Sean’s journey was the start of my journey. As I listened to this young man tell me of the humiliation of being placed in a room and interrogated about the baby, about his motive for asking for housing, about whether or not he had ‘borrowed’ the baby to make a fraudulent claim, I began the laborious process of putting the jigsaw pieces of understanding together. The understanding that has, some fifteen years later, pushed us, in our work with families, on and on and on to find the key that will unlock the door of perception for those who allow this misery to be perpetrated. I say misery. I should say discrimination of the kind not seen since the cards in the windows saying No Blacks, No Irish, were accepted and common place. A discrimination which runs rife throughout our family services and which is condoned, supported and reinforced by government after successive government. A discrimination which perpetuates the acceptance of policies and practice which effectively state NO DADS whilst consistently blaming dads for not being part of their children’s lives. Just like No Blacks, No Irish (we don’t want them because we have preconceived ideas about who they are), NO DADS says (we don’t want them because we have preconceived ideas about who is the proper parent ). As such it reveals everything about our insitutionalised acceptance of discrimination against men as fathers.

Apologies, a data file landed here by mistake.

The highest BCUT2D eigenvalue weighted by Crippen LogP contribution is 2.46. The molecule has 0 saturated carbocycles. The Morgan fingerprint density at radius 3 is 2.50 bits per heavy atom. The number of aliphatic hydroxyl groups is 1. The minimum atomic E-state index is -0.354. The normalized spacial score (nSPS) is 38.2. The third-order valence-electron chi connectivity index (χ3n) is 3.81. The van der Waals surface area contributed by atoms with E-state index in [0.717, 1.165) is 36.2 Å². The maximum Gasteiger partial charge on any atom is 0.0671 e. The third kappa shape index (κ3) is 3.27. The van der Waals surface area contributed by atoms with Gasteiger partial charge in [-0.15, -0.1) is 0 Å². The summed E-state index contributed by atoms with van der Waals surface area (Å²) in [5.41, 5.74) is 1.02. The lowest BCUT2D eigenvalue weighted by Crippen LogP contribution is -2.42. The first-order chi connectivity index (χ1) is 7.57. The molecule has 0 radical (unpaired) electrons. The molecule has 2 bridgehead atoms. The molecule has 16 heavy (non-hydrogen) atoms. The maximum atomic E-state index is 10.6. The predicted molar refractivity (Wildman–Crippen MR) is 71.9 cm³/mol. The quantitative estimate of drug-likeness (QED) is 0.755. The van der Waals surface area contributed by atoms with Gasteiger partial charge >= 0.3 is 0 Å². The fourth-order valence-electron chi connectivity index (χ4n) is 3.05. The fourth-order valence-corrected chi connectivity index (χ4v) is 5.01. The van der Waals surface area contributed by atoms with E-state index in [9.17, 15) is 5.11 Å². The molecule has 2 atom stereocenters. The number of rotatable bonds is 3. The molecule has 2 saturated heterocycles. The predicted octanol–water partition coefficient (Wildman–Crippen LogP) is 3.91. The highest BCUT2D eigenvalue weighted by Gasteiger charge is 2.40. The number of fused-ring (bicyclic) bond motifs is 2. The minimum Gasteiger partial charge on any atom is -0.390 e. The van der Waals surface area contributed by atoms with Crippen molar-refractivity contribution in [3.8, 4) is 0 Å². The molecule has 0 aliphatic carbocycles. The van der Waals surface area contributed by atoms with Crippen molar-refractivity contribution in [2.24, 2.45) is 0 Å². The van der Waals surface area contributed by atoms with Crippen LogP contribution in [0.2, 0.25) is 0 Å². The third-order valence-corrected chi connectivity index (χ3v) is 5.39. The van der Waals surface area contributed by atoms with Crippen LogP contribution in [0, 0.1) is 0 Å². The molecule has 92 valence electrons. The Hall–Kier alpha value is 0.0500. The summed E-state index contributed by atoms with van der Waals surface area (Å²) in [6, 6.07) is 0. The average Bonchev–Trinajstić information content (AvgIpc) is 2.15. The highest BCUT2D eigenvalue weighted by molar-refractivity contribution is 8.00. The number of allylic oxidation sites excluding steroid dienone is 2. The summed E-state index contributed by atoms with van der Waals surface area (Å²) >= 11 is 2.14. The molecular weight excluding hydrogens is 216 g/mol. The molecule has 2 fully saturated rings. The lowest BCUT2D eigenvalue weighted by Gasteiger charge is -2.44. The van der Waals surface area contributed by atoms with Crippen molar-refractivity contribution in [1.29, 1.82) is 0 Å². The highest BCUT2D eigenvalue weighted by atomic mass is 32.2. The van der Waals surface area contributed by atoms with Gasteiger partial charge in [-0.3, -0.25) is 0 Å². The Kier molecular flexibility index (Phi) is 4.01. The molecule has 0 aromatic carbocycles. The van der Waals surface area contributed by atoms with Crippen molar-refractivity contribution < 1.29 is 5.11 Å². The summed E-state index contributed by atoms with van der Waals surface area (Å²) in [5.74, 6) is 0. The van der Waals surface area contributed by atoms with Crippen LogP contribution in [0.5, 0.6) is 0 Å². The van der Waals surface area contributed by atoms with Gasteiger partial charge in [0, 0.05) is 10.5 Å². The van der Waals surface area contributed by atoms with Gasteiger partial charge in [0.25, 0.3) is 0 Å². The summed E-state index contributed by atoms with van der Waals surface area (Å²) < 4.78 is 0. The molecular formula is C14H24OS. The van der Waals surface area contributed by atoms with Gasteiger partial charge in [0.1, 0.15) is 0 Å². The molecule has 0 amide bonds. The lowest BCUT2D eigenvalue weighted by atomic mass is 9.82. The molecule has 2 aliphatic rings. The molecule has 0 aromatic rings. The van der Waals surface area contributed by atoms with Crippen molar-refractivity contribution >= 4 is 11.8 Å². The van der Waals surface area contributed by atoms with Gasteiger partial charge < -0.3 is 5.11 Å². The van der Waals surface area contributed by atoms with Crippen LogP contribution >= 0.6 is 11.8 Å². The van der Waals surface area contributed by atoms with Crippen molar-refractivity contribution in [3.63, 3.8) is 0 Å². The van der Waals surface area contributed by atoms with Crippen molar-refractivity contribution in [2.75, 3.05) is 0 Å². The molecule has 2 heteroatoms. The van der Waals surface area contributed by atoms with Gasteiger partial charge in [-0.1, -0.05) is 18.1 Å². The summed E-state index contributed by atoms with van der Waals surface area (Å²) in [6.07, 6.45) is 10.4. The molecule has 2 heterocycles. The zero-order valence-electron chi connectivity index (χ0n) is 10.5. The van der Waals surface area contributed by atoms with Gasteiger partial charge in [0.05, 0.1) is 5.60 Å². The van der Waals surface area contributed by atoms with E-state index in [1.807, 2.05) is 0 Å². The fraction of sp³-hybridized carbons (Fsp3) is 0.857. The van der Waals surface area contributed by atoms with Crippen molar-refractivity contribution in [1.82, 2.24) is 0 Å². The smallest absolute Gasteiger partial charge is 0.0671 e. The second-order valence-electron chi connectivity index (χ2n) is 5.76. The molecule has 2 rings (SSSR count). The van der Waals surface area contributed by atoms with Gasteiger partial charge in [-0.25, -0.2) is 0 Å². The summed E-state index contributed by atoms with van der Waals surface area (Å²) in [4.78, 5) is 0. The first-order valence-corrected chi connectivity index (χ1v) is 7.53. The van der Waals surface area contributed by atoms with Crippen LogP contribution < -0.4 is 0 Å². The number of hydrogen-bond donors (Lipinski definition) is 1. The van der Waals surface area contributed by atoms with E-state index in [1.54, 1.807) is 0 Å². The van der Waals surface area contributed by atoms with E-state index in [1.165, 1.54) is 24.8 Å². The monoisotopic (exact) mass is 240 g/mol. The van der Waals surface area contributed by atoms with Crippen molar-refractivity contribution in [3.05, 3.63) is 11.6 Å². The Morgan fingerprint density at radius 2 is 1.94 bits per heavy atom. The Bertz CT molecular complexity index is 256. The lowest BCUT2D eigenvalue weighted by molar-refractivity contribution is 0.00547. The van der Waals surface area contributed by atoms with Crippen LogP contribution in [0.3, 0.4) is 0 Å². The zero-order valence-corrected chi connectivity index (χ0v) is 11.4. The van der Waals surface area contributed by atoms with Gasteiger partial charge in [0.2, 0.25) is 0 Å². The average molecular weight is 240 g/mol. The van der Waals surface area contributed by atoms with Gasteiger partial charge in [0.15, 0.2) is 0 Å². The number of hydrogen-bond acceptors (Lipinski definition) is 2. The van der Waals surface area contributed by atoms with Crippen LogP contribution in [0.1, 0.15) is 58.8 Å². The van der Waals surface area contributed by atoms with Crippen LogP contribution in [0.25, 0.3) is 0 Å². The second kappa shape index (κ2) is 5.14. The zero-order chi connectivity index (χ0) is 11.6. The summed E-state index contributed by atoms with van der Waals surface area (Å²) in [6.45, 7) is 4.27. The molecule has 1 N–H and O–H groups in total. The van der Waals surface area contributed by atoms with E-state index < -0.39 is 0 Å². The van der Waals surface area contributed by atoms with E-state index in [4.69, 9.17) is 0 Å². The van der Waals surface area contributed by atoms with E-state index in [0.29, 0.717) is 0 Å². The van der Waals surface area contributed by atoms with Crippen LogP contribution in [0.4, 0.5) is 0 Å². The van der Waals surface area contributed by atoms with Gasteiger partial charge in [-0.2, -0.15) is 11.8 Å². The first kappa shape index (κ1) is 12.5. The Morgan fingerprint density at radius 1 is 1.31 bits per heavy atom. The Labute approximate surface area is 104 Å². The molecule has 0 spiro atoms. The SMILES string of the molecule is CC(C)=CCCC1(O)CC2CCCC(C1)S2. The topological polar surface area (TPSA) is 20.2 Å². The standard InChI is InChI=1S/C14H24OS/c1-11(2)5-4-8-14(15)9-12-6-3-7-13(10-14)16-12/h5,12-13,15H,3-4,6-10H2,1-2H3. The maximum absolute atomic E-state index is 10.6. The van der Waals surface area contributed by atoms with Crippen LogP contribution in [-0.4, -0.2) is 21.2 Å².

The Housing Officer who had interviewed Sean, had, eventually, threatened to call the Police if he did not confess to having ‘borrowed the baby’. At this juncture, Sean had escaped, his son in his arms and made his way to us. When we telephoned the Housing Department we were told that ‘young men cannot be single parents’ and the phrase ‘he has borrowed the baby to make a fraudulent claim’ was repeated. It took us sixteen months to challenge that Local Authority, who eventually admitted to gender discriminatory practice and housed Sean and his son.
Sean and his son were finally safe and, in my mind, so were other dads out there who may need the help of that Housing Department in the future. Our work with the Local Authority having protected others from discrimination.